By Jordan Stricker
CALGARY – It has been 16 years since Jake Smith released his first album under the moniker The White Buffalo. He’s learned many lessons on the road, and there may be many more to come. With a hefty baritone voice carrying notes that can be heard for miles, he has constructed a rough-and-tumble musical mode all his own. He strums an acoustic guitar to transport his experiences of love, pain and everything in between.
Raised in Southern California, Smith started his musical journey at 19 drawn to both twang and raging power chords. “I grew up on country music. When I got into high school, I got into the punk scene in California which really had an impact. Those two elements really influenced me.”
No stranger to getting things done and setting the bar high, when he could only grind out a couple of chords on the guitar he would call venues and play his music over the phone with hopes of landing local gigs. “It’s crazy to think that at one juncture I didn’t even consider myself a musician, to now having a catalogue and playing all over the world it is amazing.”
Helping White Buffalo’s popularity soar followed when they were included on the soundtrack to the outlaw motorcycle TV series, Sons of Anarchy.
“I had no label or management. I only had a few projects under my belt but my lawyer asked the music supervisor out to lunch and it ended up happening,” recalls Smith. “It was a great run, and it really helped my career.”
Smith’s music is typified by his hefty voice, laid atop of a bed of similarly powerful acoustic guitar. He strums his strings so hard he has no choice but to go with the toughest gauge of string you can buy. “I like the juxtaposition of having something that is really dark but feels good.”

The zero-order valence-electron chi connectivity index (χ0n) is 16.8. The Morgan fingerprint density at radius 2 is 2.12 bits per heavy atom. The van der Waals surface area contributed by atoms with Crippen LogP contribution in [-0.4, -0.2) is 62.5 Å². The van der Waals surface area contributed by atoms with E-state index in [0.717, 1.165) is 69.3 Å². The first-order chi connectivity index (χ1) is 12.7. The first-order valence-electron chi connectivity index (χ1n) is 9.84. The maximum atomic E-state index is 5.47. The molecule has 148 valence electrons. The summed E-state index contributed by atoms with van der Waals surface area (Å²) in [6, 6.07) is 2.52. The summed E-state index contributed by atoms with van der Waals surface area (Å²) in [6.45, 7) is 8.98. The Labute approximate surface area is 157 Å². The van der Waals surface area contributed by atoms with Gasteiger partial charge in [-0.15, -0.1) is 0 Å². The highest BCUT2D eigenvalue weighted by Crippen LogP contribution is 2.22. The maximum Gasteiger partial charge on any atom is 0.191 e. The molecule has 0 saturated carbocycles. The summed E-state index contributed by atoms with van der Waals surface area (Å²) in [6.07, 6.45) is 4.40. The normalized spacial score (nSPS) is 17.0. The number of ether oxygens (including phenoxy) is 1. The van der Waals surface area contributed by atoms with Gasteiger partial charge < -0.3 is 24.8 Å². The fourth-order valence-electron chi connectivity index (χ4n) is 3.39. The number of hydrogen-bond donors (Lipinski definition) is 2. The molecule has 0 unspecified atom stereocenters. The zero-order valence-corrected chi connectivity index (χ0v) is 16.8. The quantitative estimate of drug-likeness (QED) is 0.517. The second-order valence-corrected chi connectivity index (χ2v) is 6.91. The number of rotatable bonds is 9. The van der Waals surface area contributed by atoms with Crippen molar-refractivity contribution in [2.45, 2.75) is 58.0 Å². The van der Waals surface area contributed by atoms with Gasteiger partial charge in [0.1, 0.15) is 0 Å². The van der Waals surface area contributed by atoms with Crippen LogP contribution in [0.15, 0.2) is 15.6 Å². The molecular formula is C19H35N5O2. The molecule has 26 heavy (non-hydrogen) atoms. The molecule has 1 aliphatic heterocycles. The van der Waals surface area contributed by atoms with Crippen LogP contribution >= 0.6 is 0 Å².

Sporting long flowing locks and a grizzly beard, Smith’s towering presence is felt the second he touches the stage. His songs are just as dramatic romping from heartfelt to heartbreak to mayhem and murder, painting pictures that vividly play-out like short films.
“I like the fact that I don’t have to stay in one genre. I can write a murder song, I can write a love song, I can write a heartbreak song. There are no limitations to what can be written. I’m lucky enough to have a voice that can one moment be tender, and in another be aggressive and a little scary,” says Smith Continuing with that progression, White Buffalo’s newest effort is called Darkest Darks, Lightest Lights.
The White Buffalo performs March 8 at Marquee Beer Market & Stage (Calgary) and March 9 at the Starlite Room (Edmonton).Darkest Darks, Lightest Lights, Marquee Beer Market & Stage, Sons of Anarchy, The Starlite Room, The White Buffalo